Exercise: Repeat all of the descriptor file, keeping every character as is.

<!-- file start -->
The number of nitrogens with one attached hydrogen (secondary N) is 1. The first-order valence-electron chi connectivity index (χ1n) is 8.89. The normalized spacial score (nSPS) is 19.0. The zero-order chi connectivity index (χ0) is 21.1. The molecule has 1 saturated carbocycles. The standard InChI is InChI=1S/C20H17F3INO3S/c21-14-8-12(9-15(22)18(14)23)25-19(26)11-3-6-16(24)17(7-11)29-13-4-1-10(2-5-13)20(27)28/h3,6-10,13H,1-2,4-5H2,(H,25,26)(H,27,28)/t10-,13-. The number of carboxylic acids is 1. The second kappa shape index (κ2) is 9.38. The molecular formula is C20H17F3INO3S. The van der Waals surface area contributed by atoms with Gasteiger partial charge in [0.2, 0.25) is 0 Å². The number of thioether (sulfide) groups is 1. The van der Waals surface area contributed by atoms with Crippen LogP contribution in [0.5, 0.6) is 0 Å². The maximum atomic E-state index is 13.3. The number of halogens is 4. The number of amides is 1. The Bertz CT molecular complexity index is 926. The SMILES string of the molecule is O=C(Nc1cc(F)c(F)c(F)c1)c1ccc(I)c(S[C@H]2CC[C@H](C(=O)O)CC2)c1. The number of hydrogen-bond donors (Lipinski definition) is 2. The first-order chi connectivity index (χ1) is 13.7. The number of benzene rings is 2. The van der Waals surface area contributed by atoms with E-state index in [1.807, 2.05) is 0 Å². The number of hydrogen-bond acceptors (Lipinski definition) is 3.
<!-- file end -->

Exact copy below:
The number of nitrogens with one attached hydrogen (secondary N) is 1. The first-order valence-electron chi connectivity index (χ1n) is 8.89. The normalized spacial score (nSPS) is 19.0. The zero-order chi connectivity index (χ0) is 21.1. The molecule has 1 saturated carbocycles. The standard InChI is InChI=1S/C20H17F3INO3S/c21-14-8-12(9-15(22)18(14)23)25-19(26)11-3-6-16(24)17(7-11)29-13-4-1-10(2-5-13)20(27)28/h3,6-10,13H,1-2,4-5H2,(H,25,26)(H,27,28)/t10-,13-. The number of carboxylic acids is 1. The second kappa shape index (κ2) is 9.38. The molecular formula is C20H17F3INO3S. The van der Waals surface area contributed by atoms with Gasteiger partial charge in [0.2, 0.25) is 0 Å². The number of thioether (sulfide) groups is 1. The van der Waals surface area contributed by atoms with Crippen LogP contribution in [0.5, 0.6) is 0 Å². The maximum atomic E-state index is 13.3. The number of halogens is 4. The number of amides is 1. The Bertz CT molecular complexity index is 926. The SMILES string of the molecule is O=C(Nc1cc(F)c(F)c(F)c1)c1ccc(I)c(S[C@H]2CC[C@H](C(=O)O)CC2)c1. The number of hydrogen-bond donors (Lipinski definition) is 2. The first-order chi connectivity index (χ1) is 13.7. The number of benzene rings is 2. The van der Waals surface area contributed by atoms with E-state index in [1.807, 2.05) is 0 Å². The number of hydrogen-bond acceptors (Lipinski definition) is 3.